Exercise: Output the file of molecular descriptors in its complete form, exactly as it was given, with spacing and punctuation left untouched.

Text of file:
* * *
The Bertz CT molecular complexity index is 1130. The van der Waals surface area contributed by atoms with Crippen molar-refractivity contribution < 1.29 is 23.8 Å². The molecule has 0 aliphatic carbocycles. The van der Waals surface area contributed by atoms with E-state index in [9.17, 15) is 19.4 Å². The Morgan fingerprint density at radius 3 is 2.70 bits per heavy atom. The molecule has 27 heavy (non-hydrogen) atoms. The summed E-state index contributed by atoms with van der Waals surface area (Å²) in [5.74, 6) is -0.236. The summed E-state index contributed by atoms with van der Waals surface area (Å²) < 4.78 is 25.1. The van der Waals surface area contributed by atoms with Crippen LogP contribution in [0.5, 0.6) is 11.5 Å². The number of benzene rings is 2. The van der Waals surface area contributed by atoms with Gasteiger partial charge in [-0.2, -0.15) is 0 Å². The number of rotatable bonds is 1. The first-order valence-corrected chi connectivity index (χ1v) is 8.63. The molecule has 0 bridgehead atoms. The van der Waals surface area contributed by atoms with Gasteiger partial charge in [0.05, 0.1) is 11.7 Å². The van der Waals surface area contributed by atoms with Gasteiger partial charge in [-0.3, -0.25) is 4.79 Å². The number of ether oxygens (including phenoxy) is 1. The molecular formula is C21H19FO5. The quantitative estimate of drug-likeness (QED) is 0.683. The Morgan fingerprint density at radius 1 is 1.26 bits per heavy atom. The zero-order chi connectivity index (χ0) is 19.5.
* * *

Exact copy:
The Bertz CT molecular complexity index is 1130. The van der Waals surface area contributed by atoms with Crippen molar-refractivity contribution < 1.29 is 23.8 Å². The molecule has 0 aliphatic carbocycles. The van der Waals surface area contributed by atoms with E-state index in [9.17, 15) is 19.4 Å². The Morgan fingerprint density at radius 3 is 2.70 bits per heavy atom. The molecule has 27 heavy (non-hydrogen) atoms. The summed E-state index contributed by atoms with van der Waals surface area (Å²) in [5.74, 6) is -0.236. The summed E-state index contributed by atoms with van der Waals surface area (Å²) < 4.78 is 25.1. The van der Waals surface area contributed by atoms with Crippen LogP contribution in [0.5, 0.6) is 11.5 Å². The number of benzene rings is 2. The van der Waals surface area contributed by atoms with Gasteiger partial charge in [-0.2, -0.15) is 0 Å². The number of rotatable bonds is 1. The first-order valence-corrected chi connectivity index (χ1v) is 8.63. The molecule has 0 bridgehead atoms. The van der Waals surface area contributed by atoms with Gasteiger partial charge in [0.05, 0.1) is 11.7 Å². The van der Waals surface area contributed by atoms with Gasteiger partial charge in [-0.3, -0.25) is 4.79 Å². The number of ether oxygens (including phenoxy) is 1. The molecular formula is C21H19FO5. The quantitative estimate of drug-likeness (QED) is 0.683. The Morgan fingerprint density at radius 1 is 1.26 bits per heavy atom. The zero-order chi connectivity index (χ0) is 19.5.